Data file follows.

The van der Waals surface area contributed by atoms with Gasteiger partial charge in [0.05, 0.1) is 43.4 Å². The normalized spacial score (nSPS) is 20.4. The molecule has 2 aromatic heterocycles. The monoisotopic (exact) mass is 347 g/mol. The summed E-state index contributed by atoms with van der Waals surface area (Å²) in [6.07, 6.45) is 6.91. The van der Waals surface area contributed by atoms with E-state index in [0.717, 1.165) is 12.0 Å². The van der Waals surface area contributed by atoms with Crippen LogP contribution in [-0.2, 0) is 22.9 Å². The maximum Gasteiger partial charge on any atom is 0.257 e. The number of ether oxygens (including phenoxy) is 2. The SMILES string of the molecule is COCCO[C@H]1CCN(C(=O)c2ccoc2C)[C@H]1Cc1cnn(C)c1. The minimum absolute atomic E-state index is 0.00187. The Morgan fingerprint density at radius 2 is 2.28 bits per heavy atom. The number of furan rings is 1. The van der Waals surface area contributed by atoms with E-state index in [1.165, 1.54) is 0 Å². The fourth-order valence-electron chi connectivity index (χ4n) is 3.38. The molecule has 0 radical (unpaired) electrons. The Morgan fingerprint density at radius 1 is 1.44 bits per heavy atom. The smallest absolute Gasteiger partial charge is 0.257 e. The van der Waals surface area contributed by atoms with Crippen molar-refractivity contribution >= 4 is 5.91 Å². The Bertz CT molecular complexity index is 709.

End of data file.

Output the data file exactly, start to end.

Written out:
The van der Waals surface area contributed by atoms with Gasteiger partial charge in [0.05, 0.1) is 43.4 Å². The normalized spacial score (nSPS) is 20.4. The molecule has 2 aromatic heterocycles. The monoisotopic (exact) mass is 347 g/mol. The summed E-state index contributed by atoms with van der Waals surface area (Å²) in [6.07, 6.45) is 6.91. The van der Waals surface area contributed by atoms with E-state index in [0.717, 1.165) is 12.0 Å². The van der Waals surface area contributed by atoms with Crippen LogP contribution in [-0.2, 0) is 22.9 Å². The maximum Gasteiger partial charge on any atom is 0.257 e. The number of ether oxygens (including phenoxy) is 2. The SMILES string of the molecule is COCCO[C@H]1CCN(C(=O)c2ccoc2C)[C@H]1Cc1cnn(C)c1. The minimum absolute atomic E-state index is 0.00187. The Morgan fingerprint density at radius 2 is 2.28 bits per heavy atom. The number of furan rings is 1. The van der Waals surface area contributed by atoms with E-state index in [1.165, 1.54) is 0 Å². The fourth-order valence-electron chi connectivity index (χ4n) is 3.38. The molecule has 0 radical (unpaired) electrons. The Morgan fingerprint density at radius 1 is 1.44 bits per heavy atom. The smallest absolute Gasteiger partial charge is 0.257 e. The van der Waals surface area contributed by atoms with Crippen molar-refractivity contribution >= 4 is 5.91 Å². The Bertz CT molecular complexity index is 709.